What’s really needed are better numbers – how often are titles ordered, how often is it a purchase and how often is it part of a monthly all-access subscription, what’s the split to filmmakers, etc. No one can fault IndieWire, Variety or anyone else for not answering all of these questions – the answers are obfuscated too often by the distributors - sometimes because they can’t give the numbers out (contractually), but more often because they don’t want to do so. While I do think some heavier digging could be done by the press, it isn’t easy. I may try to do some here eventually, or at my day-job though, because I think getting at these numbers is one of the greatest needs in the field. It’s way too hard for filmmakers to get real advice and real numbers on distribution, especially beyond box-office. Since most of us can agree that theatrical has become primarily a marketing move, this doesn’t help much. We need DVD, VOD, download, streaming and other numbers, and some way to correlate the effects of each mechanism on the overall success of a film. We also need systems and distribution mechanisms that help turn potential audiences into actual viewers, and hopefully, purchasers of films.

Bottom line – access is good, potential audiences are good – real numbers, even better.

5 comments:

Pamela said...

Yes! Well-said. I'm linking this blog post to my site and my own twelve readers will DOUBLE your "viewership" in no time. :)

Danielle Farrar said...

Ha, I came through Pamela's "Still In Motion" blog. :)

As I posted on her blog, there's an article in the NY Times implying that the audience is all ready and drooling for the content, but there are very few distributors willing to license their content:
http://www.nytimes.com/2007/08/19/business/yourmoney/19digi.html?_r=1&oref=slogin

Thankfully, Jaman is in the independent sphere and our rights-holders are smaller (sometimes we deal directly with the filmmaker) and are able to be more agile with regards to distribution.

And hey, now that Still in Motion linked to your post, I'll be putting your feed on my Google homepage, thus increasing your readership. :)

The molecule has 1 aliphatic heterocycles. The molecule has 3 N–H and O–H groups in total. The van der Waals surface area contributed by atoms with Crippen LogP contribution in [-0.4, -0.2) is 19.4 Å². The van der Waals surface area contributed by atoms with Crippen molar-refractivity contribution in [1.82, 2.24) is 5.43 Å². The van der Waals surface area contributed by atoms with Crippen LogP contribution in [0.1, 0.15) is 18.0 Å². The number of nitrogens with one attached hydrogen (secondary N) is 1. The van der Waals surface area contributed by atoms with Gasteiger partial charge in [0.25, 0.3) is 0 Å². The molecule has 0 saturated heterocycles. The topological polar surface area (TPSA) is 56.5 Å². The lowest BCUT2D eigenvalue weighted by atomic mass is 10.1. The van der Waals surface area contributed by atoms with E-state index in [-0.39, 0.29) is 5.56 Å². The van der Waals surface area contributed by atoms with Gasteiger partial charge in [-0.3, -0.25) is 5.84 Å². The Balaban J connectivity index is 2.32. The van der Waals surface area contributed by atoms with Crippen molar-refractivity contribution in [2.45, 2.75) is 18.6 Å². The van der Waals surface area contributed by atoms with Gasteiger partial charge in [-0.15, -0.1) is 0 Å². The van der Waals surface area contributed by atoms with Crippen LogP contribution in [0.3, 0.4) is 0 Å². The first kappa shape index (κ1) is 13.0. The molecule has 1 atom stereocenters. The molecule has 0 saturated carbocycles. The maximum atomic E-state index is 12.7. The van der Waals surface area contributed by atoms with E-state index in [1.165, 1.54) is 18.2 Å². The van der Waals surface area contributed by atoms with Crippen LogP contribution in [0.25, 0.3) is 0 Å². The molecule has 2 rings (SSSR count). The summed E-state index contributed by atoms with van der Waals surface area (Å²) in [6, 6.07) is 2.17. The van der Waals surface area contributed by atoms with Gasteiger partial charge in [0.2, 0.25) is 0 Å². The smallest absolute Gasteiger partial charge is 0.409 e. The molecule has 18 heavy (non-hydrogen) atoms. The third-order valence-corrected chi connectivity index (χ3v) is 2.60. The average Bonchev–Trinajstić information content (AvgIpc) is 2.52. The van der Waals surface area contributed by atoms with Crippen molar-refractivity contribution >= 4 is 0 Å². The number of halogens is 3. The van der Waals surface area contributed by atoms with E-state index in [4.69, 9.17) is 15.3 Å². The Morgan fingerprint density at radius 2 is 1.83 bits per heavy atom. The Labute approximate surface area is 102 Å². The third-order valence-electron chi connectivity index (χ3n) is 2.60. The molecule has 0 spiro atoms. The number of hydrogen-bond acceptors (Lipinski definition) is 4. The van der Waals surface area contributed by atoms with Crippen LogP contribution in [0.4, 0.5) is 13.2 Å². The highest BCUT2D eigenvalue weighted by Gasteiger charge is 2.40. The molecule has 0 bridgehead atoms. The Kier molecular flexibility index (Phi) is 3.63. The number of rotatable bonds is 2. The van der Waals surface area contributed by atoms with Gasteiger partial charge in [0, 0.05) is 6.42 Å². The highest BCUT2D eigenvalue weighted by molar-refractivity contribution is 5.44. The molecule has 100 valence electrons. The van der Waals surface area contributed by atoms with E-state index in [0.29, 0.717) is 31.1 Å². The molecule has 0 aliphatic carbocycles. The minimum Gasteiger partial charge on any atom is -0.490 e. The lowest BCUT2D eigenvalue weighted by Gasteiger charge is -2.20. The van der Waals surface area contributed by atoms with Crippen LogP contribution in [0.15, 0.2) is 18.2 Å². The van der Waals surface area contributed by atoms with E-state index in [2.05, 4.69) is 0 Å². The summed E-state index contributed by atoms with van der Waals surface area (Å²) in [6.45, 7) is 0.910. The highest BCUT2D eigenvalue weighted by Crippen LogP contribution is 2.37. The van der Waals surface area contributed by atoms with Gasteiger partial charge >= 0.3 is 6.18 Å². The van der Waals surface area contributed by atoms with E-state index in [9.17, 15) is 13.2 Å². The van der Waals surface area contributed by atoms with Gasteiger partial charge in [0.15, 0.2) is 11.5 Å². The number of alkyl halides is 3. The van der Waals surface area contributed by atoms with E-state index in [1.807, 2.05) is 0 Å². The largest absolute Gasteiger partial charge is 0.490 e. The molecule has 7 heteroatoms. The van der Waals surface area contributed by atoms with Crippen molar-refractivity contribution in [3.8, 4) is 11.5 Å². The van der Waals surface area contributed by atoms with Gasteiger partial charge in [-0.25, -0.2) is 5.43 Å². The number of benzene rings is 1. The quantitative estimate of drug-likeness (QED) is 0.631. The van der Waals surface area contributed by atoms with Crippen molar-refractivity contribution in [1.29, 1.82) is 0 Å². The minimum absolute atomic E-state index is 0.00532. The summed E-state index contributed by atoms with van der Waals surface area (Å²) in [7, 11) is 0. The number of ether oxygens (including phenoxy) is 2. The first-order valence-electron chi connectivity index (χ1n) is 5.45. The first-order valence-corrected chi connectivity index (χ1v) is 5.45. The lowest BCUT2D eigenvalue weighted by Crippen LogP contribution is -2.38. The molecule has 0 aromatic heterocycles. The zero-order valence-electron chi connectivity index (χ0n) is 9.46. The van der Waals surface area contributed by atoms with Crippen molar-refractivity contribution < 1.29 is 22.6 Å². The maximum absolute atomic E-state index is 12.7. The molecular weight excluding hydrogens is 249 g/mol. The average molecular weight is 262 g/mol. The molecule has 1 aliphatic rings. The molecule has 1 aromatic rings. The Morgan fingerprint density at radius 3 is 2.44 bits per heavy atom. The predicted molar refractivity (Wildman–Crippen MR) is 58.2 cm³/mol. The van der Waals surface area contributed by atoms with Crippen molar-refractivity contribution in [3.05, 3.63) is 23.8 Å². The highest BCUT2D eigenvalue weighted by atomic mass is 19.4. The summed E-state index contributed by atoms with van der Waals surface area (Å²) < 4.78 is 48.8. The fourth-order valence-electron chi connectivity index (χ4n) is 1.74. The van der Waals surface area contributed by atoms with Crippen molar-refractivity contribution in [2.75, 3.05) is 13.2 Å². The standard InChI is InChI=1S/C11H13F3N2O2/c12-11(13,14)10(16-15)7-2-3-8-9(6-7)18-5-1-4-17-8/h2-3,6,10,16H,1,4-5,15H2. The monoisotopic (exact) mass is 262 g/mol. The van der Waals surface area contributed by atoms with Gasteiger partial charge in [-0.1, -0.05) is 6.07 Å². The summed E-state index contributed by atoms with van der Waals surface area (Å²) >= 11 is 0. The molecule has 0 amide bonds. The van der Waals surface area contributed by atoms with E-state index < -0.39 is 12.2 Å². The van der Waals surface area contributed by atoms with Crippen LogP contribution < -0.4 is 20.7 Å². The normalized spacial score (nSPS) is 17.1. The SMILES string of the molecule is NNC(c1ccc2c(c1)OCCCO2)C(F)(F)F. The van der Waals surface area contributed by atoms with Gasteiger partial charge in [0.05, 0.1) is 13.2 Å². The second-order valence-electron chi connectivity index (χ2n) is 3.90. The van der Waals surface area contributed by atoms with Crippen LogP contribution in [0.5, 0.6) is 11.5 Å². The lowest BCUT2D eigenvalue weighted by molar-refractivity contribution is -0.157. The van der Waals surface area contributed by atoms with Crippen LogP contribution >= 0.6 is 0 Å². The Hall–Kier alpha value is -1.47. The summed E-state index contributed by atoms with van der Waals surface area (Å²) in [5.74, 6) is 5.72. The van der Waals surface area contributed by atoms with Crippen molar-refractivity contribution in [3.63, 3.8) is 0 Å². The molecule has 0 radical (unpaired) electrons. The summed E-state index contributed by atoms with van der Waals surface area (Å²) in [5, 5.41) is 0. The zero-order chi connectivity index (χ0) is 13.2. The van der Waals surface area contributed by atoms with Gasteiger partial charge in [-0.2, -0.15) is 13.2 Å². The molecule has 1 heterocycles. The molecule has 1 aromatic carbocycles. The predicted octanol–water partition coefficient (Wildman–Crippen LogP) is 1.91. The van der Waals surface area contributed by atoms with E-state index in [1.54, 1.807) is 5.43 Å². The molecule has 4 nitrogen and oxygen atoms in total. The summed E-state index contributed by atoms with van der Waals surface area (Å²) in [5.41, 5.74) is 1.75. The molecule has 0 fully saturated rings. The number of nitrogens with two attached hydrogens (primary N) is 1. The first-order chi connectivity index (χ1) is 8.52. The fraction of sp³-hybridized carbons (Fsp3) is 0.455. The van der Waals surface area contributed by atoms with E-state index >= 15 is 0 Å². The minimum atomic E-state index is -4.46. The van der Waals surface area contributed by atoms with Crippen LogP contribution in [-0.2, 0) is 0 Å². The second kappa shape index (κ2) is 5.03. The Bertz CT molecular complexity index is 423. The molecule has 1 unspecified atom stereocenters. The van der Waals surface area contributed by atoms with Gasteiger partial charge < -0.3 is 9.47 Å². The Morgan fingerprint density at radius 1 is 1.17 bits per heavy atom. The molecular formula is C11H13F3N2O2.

JC said...

I agree.... it would be great if we filmmakers and the public could get real numbers on DVD, VOD, etc. from distributors. But as most of us know, they do not want to disclose info like this, and only do so when they have to, such as to the producer of a movie they're handling. This is the only way I get actual info... from fellow filmmakers willing to tell me or from my own experiences with who is handling my movie.

No doubt you've probably touched on this before, but the studios are absolutely loathe to discuss actual numbers of DVD units moved on various movies. The only info out there tends to be in the home video trades, with total revenues made by sell-through or rental -- but only on the top sellers. And VOD will never be any different.

If the studios had to release actual numbers of DVD units, they'd likely find themselves facing lawsuits by producers and directors who are owed profit participation. DVD has been such a huge cash cow for the big boys, that being mum is their best word. God forbid anyone should upset the status quo and threaten their take.

Collusion? Well, at least in the sense that if no one talks about actual DVD numbers, or actual number of VOD buys, then everyone is safe (i.e., the distributors) and it's business as usual.
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"The Secrets to Distribution: Get Your Movie Distributed Now"
http://www.Distribution.LA

Short End said...

Alternate theory from JC's: That the numbers simply haven't been run in accuracy. No conspiracy, no withholding of information. Simply--it's too expensive and time-consuming to get real numbers. In any case, all the numbers--with the exception that is of the budget--are often ignored in the big end of the industry. If they weren't then, for example, perhaps we'd see a whole bunch more films geared toward Latino audiences in this country. This is a microcosym of the problem, but it's significant and telling.